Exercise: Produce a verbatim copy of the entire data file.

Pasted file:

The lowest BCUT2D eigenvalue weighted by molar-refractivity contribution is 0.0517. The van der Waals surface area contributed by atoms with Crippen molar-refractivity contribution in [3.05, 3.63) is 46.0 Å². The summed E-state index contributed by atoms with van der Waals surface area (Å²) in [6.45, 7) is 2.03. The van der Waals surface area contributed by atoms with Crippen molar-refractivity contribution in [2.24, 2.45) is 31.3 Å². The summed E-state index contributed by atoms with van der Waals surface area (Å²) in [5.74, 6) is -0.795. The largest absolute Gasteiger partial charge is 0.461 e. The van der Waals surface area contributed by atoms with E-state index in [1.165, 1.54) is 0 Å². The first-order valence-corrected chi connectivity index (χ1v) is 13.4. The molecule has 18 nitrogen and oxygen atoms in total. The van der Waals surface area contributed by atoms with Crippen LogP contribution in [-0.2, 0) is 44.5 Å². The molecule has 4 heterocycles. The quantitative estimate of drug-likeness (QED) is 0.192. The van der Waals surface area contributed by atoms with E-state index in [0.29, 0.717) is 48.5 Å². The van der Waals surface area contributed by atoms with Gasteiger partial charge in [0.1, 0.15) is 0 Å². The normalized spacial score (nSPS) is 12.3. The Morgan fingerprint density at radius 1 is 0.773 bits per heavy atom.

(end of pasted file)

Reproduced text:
The lowest BCUT2D eigenvalue weighted by molar-refractivity contribution is 0.0517. The van der Waals surface area contributed by atoms with Crippen molar-refractivity contribution in [3.05, 3.63) is 46.0 Å². The summed E-state index contributed by atoms with van der Waals surface area (Å²) in [6.45, 7) is 2.03. The van der Waals surface area contributed by atoms with Crippen molar-refractivity contribution in [2.24, 2.45) is 31.3 Å². The summed E-state index contributed by atoms with van der Waals surface area (Å²) in [5.74, 6) is -0.795. The largest absolute Gasteiger partial charge is 0.461 e. The van der Waals surface area contributed by atoms with E-state index in [1.165, 1.54) is 0 Å². The first-order valence-corrected chi connectivity index (χ1v) is 13.4. The molecule has 18 nitrogen and oxygen atoms in total. The van der Waals surface area contributed by atoms with Crippen LogP contribution in [-0.2, 0) is 44.5 Å². The molecule has 4 heterocycles. The quantitative estimate of drug-likeness (QED) is 0.192. The van der Waals surface area contributed by atoms with E-state index in [0.29, 0.717) is 48.5 Å². The van der Waals surface area contributed by atoms with Gasteiger partial charge in [0.1, 0.15) is 0 Å². The normalized spacial score (nSPS) is 12.3. The Morgan fingerprint density at radius 1 is 0.773 bits per heavy atom.